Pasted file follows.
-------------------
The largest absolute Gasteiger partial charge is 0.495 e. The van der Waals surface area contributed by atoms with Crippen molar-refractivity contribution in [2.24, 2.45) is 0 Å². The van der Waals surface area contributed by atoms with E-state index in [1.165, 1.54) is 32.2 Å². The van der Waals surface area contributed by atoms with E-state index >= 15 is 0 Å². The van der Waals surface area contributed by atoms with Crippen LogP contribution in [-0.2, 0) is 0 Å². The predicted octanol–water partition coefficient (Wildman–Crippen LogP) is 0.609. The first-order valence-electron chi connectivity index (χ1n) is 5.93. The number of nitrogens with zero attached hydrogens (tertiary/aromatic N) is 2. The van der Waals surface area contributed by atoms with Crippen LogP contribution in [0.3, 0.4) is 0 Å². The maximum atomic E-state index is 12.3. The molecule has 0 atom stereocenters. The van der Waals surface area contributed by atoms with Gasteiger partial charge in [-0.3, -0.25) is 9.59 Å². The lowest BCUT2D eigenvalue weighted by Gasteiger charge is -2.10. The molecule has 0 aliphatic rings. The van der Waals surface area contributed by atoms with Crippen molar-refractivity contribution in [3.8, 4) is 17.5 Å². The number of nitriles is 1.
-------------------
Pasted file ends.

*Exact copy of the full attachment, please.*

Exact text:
The largest absolute Gasteiger partial charge is 0.495 e. The van der Waals surface area contributed by atoms with Crippen molar-refractivity contribution in [2.24, 2.45) is 0 Å². The van der Waals surface area contributed by atoms with E-state index in [1.165, 1.54) is 32.2 Å². The van der Waals surface area contributed by atoms with E-state index >= 15 is 0 Å². The van der Waals surface area contributed by atoms with Crippen LogP contribution in [-0.2, 0) is 0 Å². The predicted octanol–water partition coefficient (Wildman–Crippen LogP) is 0.609. The first-order valence-electron chi connectivity index (χ1n) is 5.93. The number of nitrogens with zero attached hydrogens (tertiary/aromatic N) is 2. The van der Waals surface area contributed by atoms with Crippen LogP contribution in [0.3, 0.4) is 0 Å². The maximum atomic E-state index is 12.3. The molecule has 0 atom stereocenters. The van der Waals surface area contributed by atoms with Gasteiger partial charge in [-0.3, -0.25) is 9.59 Å². The lowest BCUT2D eigenvalue weighted by Gasteiger charge is -2.10. The molecule has 0 aliphatic rings. The van der Waals surface area contributed by atoms with Crippen molar-refractivity contribution in [3.8, 4) is 17.5 Å². The number of nitriles is 1.